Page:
February 12, 2009
By John Ackerman SILVER, Fort Wayne, Indiana
John Ackerman SILVER, Fort Wayne, Indiana
6 articles 0 photos 0 comments

I woke up to the sound of a beeping alarm. The ear-piercing tone gradually got louder until it was almost unbearable. I hopped up on my owner's bed and dug my paws into his abdomen. He bellowed a deep grunting noise and pushed me aside. The tone ceased. Satisfied, I shoved the door open with my nose and groggily walked down the stairs. One of the other men of the house was in the kitchen playing around with a device that made emitted a strong odor and a repetitive dripping sound. 'Morning, Charlie,' he remarked with a half-grin on his face. Wishing I could respond with a 'Good morning to you too, Dave', I simply pushed my head into his leg as a sign of recognition. Remembering that Dave never gave me table scraps, I meandered my way over to my food dish. Images of succulent pork roast, bread with peanut butter and steaming yellow corn filled my mind as I munched on the dry pellets that were intended to taste like chicken and liver, yet failed to do so. They broke apart in my mouth like clumps of dirt, and tasted the same way. I turned to my water bowl and began to lap up the lukewarm liquid. Dave was walking towards me, and I stumbled as I tried not to get in his way. He awkwardly attempted to step over me, his foot making contact with my back. Not knowing what to do, I scurried down the corridor, and behind me came a loud thud. 'No,' I thought to myself, 'it can't be. They'll be so mad at me, that couldn't have just happened.' But it did. Dave was laying on the ground nearly motionless. I walked towards him to see if he was okay. There was a large knot on his forehead and a bit of blood trickled from his lip. I leaned over and began to lick his hand, so worried I felt like I would pass out. All of the consequences I would incur flashed before me. They'd lock me up. They'd have me executed. I could hear them now. 'This dog is just too aggressive to be around people. We'll have to put him down.' I shuddered at the thought. My mind was discursive. The situation was overwhelming. Attempting to refocus my attention to the matter at hand, I placed my head just under his nose. I was flooded with relief when I felt air being pushed through his nostrils. The sound of my owner's feet on the carpet echoed throughout the living room. I scurried down the hall to meet him. I did everything in my power to try and get his attention, but he just shot me a cursory glance, hardly acknowledging my presence. He walked toward the kitchen, and I braced myself for the shock that would ensue. A look of horror spread over my owners face when he saw Dave sprawled out on the floor. My brain begged me to tell him what had happened, how it was my fault and I was so sorry, but there was nothing I could do but stand there. He ran to the sink and filled a glass with water, and dumped it on Dave's face. His eyelids flickered as he slowly rolled to his side. He began to mumble, as if he had some kind of speech impediment. 'Dad, are you okay? What happened?' my owner questioned. He began to get to his feet as he explained what had occured. He said he remembered hitting his head on the doorknob just before he blacked out. 'I don't even remember how I tripped! I gotta be more careful.' Once again, I cursed myself for not being able to communicate with them and explain what had happened. Frustrated, I went and laid down, wondering if there were any benefits to being a canine. As if he had heard my question, my owner began stroking my back. 'Dog, you've got it pretty easy. You just get to lay around here all day and not worry about anything. I'm jealous.' I smiled as his gentle hand lulled me into a deep, stress free sleep.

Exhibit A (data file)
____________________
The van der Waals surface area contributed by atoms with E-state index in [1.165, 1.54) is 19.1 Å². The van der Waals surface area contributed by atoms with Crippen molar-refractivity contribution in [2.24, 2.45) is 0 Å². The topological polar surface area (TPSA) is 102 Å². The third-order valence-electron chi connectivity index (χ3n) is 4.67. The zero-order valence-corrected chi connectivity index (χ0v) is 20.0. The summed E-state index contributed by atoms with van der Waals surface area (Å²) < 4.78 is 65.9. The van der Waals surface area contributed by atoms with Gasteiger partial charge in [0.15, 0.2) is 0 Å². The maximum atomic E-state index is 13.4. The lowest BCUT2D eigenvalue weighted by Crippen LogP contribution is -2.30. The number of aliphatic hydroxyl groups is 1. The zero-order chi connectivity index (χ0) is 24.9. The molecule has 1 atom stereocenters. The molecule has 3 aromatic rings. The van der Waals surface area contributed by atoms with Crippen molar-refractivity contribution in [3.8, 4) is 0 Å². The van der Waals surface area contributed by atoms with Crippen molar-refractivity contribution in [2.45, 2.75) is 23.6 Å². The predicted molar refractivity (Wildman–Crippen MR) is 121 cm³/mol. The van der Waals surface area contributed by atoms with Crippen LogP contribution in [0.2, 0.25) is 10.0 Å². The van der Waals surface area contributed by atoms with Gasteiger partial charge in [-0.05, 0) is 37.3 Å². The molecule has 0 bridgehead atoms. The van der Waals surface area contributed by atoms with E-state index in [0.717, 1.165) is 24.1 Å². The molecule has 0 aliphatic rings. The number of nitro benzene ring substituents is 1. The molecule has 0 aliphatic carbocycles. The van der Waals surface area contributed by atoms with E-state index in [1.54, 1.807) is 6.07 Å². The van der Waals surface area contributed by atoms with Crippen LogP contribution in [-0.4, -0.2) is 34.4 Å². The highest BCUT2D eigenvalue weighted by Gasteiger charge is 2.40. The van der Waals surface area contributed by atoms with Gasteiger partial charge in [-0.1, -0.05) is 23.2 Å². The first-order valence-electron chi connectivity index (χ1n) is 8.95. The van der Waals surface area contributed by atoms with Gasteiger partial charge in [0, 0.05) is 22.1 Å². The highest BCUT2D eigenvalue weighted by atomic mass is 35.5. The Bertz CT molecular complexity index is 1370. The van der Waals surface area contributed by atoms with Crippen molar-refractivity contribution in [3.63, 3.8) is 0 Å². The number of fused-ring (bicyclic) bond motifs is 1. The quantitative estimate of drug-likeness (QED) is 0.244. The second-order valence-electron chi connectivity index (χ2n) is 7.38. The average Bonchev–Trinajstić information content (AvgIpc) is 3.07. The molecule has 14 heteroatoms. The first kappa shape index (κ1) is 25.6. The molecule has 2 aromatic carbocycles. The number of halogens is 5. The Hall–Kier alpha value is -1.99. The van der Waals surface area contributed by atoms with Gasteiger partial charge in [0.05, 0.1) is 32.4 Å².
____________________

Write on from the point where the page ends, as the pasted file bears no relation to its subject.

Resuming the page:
The author's comments:
Written for an etymology assignment

Similar Articles


This article has 0 comments.


MacMillan Books

Aspiring Writer? Take Our Online Course!